It's Saturday morning, and absolutely beautiful in North Texas. The sun is shining. The air looks clean (for a change). And it's suppose to be about 70 by mid-afternoon. Life is so incredibly good.
D's play, Driving Miss Daisy, is doing well. Thursday night I attended the "preview" performance, where they invite people in from retirement homes for free. The house was about half full, I'd say. D was great! I admire his talent for acting and performing like that. The whole cast was wonderful. In fact, during the last act, when Hoak is visiting Daisy in the nursing home, feeding her with his old, shaking hand, I found tears streaming down my face.
There is such a sadness involved in getting old. I mean, just existentially ~ sadness at the approaching end. I remember, when I decided to jump off the cliff and leave my oil company job...my Zen teacher, Ruben, told me that I had one month to live and challenged me: what will you do in the time you have remaining on this earth? what will you do, see, think, feel, be?
As I went back to the meditation room, I sat back down on my pillow, faced the wall, and suddenly I was above the earth, looking down at it. The GREEN of the earth -- the GREEN was everywhere below me, and oh, it was breathtaking. I remember feeling such a pounding sadness. I don't want to leave this beauty!
But we all leave it. We all move on to something else, something even more beautiful, hopefully.
That experience of knowing I was about to die, that I had but one short month left to live, put everything into perspective for me. I wasn't about to waste my life working in a job that held no meaning for me. With one month to live I was determined to taste life in its fullness.
In many other ways, since then, I have experienced the only true antidote to death: living LIFE!
RevDrKate has a beautiful meditation on this in her reflections of the Ash Wednesday service at her church. Like her, Wednesday evening, as people came forward for communion, I was privileged to remind them of the transitory nature of their lives, the fragility each day carries within it: Remember, you are dust, and to dust you shall return.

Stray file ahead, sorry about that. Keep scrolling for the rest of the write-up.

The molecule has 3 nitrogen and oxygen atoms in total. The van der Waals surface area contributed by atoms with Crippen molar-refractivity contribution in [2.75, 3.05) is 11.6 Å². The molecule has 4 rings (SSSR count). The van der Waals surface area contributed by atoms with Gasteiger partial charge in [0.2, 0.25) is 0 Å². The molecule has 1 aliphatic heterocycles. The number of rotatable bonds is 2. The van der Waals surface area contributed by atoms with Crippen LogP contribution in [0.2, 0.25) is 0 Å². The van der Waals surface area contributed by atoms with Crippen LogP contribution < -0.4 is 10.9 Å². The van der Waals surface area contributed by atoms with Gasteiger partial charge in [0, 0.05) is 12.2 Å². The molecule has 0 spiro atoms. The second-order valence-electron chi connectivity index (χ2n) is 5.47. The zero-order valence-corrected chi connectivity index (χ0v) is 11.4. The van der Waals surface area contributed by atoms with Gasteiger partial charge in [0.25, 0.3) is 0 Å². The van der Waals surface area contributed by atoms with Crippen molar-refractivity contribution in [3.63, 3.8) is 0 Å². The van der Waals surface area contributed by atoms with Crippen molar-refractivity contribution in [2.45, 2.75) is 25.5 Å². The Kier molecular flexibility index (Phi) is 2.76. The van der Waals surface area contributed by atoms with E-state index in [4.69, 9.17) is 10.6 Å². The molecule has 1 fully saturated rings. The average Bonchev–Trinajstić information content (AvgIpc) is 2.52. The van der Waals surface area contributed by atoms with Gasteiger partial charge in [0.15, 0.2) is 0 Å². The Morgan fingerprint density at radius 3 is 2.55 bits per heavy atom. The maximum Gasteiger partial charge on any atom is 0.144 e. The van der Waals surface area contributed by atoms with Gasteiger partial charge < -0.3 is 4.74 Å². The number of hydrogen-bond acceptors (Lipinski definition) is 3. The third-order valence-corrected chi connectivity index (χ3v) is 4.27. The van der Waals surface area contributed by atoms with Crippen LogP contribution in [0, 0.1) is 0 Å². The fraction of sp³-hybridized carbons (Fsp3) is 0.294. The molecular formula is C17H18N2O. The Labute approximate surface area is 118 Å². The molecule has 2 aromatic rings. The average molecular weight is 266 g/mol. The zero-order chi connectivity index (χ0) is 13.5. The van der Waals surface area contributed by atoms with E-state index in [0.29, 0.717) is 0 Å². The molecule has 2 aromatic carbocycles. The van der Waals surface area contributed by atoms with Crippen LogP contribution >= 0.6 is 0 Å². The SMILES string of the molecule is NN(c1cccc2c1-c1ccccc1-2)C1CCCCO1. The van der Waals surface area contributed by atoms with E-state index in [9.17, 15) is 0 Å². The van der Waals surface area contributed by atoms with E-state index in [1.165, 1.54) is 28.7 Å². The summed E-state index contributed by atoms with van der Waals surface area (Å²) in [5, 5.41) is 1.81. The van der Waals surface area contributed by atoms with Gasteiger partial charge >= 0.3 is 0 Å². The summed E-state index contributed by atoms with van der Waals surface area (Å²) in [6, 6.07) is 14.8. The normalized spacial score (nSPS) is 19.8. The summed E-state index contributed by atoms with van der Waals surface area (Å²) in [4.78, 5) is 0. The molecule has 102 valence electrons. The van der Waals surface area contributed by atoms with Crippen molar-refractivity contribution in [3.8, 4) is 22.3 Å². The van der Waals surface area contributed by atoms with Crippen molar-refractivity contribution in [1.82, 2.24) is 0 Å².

Remember, as far as we know we have one shot at this thing we call living. Don't waste it. Live. Live now. Live fully.
My dear friend Seeker Executive lost one of her dearest friends this week. Cathy died of cancer. She was a true soul friend for Seeker Executive. They had known each other since college and had always been able to speak of what was important, truly truly important, in life. This was no surface friendship...they went to the marrow with and for each other. Seeker Executive was with Cathy last week. They were able to speak of the meaning death held for each of them, and there was a pervading sense that this was coming too soon...too soon. Like us, Cathy was in her 50's. Cathy died on Monday, February 4th. And Seeker Executive is returning from Austin today, having attended what I'm sure was an exquisite memorial service yesterday ~ exquisite in its beauty and its pain.
Remember you are dust, and to dust you shall return.
Seeker Executive and her dear Cathy embodied a friendship in which life was lived to the fullest, I think. Depth of feeling ...depth of understanding...
The cost of love is beyond measure. Ah, I can hardly breathe as, even now, I take in this Reality.
...Still, the sun is shining. The air is clean. It's a beautiful day in North Texas.